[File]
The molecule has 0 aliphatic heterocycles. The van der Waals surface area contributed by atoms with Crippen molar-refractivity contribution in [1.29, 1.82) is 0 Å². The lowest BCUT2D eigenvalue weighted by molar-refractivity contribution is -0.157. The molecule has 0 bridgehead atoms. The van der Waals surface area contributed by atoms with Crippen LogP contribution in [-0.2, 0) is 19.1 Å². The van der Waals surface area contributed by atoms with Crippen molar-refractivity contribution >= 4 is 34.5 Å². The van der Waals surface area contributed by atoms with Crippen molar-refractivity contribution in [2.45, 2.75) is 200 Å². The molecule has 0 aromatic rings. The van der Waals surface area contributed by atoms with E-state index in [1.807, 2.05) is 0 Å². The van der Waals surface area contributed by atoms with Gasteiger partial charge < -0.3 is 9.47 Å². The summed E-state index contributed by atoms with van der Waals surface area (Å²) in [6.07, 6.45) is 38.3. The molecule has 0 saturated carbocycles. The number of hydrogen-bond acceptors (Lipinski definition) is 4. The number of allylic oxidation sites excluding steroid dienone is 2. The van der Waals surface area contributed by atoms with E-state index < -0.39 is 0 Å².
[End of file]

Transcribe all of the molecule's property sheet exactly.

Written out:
The molecule has 0 aliphatic heterocycles. The van der Waals surface area contributed by atoms with Crippen molar-refractivity contribution in [1.29, 1.82) is 0 Å². The lowest BCUT2D eigenvalue weighted by molar-refractivity contribution is -0.157. The molecule has 0 bridgehead atoms. The van der Waals surface area contributed by atoms with Crippen LogP contribution in [-0.2, 0) is 19.1 Å². The van der Waals surface area contributed by atoms with Crippen molar-refractivity contribution >= 4 is 34.5 Å². The van der Waals surface area contributed by atoms with Crippen molar-refractivity contribution in [2.45, 2.75) is 200 Å². The molecule has 0 aromatic rings. The van der Waals surface area contributed by atoms with E-state index in [1.807, 2.05) is 0 Å². The van der Waals surface area contributed by atoms with Gasteiger partial charge < -0.3 is 9.47 Å². The summed E-state index contributed by atoms with van der Waals surface area (Å²) in [6.07, 6.45) is 38.3. The molecule has 0 saturated carbocycles. The number of hydrogen-bond acceptors (Lipinski definition) is 4. The number of allylic oxidation sites excluding steroid dienone is 2. The van der Waals surface area contributed by atoms with E-state index < -0.39 is 0 Å².